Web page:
The Search for Legal Remedies
Edited by Randall S. Abate and Elizabeth Ann Kronk
Chapter 8: REDD+ and indigenous peoples in Brazil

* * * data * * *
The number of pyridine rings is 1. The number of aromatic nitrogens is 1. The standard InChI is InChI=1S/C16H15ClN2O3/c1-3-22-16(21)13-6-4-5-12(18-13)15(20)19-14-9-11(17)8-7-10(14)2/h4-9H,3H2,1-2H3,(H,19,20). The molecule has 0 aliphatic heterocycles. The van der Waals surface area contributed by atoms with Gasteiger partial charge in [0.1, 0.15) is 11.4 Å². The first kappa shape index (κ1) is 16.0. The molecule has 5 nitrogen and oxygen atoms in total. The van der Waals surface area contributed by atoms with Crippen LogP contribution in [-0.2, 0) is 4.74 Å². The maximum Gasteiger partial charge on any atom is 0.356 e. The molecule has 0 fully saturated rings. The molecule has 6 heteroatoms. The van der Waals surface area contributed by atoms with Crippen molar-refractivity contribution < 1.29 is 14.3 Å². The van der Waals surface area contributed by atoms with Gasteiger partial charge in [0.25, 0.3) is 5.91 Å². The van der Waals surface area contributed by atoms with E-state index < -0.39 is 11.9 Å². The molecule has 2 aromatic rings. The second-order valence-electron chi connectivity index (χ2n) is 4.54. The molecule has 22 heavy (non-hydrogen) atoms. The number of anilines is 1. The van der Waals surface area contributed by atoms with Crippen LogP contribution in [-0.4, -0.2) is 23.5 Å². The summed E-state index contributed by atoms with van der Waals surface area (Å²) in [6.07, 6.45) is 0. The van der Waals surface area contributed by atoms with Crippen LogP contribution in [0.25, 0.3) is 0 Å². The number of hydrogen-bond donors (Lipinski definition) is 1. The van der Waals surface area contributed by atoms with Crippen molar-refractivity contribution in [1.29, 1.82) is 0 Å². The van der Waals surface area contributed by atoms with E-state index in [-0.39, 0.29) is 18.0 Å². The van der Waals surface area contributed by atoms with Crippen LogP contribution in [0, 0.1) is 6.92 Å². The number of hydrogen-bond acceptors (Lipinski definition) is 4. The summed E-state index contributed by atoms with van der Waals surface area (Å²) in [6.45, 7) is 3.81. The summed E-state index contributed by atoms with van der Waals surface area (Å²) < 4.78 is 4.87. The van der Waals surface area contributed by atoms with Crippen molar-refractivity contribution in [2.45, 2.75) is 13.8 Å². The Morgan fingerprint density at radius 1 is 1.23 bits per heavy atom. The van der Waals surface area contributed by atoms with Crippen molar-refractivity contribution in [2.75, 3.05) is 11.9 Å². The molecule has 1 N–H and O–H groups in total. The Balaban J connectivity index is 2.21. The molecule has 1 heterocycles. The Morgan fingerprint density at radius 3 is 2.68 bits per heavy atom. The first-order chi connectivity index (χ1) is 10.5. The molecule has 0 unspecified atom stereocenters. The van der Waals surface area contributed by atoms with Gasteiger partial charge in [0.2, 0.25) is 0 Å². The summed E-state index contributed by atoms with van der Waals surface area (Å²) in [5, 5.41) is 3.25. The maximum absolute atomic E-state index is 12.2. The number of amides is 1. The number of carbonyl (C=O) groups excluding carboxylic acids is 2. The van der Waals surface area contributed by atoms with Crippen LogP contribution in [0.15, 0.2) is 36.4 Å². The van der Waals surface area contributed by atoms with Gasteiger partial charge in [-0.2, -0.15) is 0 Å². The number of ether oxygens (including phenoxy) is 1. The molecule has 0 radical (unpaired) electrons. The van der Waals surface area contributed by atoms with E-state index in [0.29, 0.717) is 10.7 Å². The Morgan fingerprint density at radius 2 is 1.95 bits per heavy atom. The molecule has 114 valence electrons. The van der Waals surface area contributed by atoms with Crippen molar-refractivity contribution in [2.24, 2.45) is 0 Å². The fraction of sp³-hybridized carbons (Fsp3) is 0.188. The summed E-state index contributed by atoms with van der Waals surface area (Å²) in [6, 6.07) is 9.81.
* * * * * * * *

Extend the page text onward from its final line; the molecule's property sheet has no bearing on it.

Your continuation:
The Brazilian Amazon encompasses one-third of the world’s remaining forest and is home to hundreds of thousands of indigenous peoples who depend on the forest for much or all of their basic sustenance, as well as their culture. The Amazon also stands as an exceptionally important element of developing an effective global response to climate change. The forest, as a whole, holds approximately 9 to 14 billion tons of carbon and, thus, halting its destruction is a globally significant mitigation priority. At the same time, Amazon ecosystems and the peoples who depend on them face a substantial risk of severe impacts from climate change, presenting a clear focal point for forest and indigenous peoples’ adaptation efforts. It is in this context that Brazil, including its indigenous population, is engaging the emerging REDD+ mechanism that seeks to provide payments for reducing carbon emissions through the avoidance of deforestation. Brazil is fast becoming a world leader in developing national and subnational REDD+ frameworks. The implications of this development for indigenous peoples are highly controversial and reveal not only the risks and potential benefits of REDD+, but also the need for cultural sensitivity and fine-grained contextual understanding of the indigenous peoples who live in the regions that may be affected.
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